Nova Scotia’s finance minister estimates the province is going to have to add at least $125 million to its debt to maintain roads, schools and other infrastructure in 2014-15.
Diana Whelan released the province’s capital spending plans Monday, with about half of the $535 million targeted at highways, bridges and other structures, such as dykes, around the province.
The government says the provincial debt stands at almost $14 billion.
Whelan recently released a budget forecast showing the province has fallen deeply into the red, with a deficit figure of $481.7 million for 2013-14.
The new Liberal finance minister said she asked officials whether Nova Scotia can afford to replace and repair infrastructure over the next few years.
The alternative, she said, would mean crumbling infrastructure and deteriorating buildings.
“If we maintain our spending at that rate we’ll be looking after what we’ve got,” she said.
Whalen said the province is optimistic that jobs created by capital spending will help stimulate the economy.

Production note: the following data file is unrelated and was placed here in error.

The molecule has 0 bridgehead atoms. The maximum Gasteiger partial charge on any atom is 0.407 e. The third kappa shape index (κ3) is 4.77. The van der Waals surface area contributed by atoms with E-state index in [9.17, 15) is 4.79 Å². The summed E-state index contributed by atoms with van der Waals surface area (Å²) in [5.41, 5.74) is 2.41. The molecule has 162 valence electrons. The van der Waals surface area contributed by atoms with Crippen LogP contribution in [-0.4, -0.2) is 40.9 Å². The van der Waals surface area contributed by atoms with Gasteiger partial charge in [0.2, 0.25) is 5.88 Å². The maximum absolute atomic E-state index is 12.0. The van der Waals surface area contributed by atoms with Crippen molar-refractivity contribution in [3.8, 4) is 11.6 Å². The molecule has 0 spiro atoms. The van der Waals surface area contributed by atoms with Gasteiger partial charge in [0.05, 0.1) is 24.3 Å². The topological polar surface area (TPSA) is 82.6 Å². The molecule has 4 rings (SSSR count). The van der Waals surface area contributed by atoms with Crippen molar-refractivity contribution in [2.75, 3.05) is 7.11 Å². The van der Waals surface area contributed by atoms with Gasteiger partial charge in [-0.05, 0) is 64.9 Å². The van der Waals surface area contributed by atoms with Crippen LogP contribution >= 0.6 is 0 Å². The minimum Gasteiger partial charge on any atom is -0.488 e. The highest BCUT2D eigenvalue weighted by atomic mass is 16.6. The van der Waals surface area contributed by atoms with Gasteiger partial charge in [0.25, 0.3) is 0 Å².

There are more than 100 projects planned by the province for the next fiscal year, with most determined by priority lists set by various government departments.
The list includes $81.5 million for 10 new schools and alterations to 18 others.
Health authorities will receive about $27.1 million for facility construction and repairs, as well as the replacement of medical equipment and computer upgrades.
The Transportation Department is planning $250.8 million for work on highways, bridges and other structures.
The 2014-15 capital budget projection is about $10 million higher than the most recent forecast of $525 million for repairs, purchases and replacements in 2013-14.
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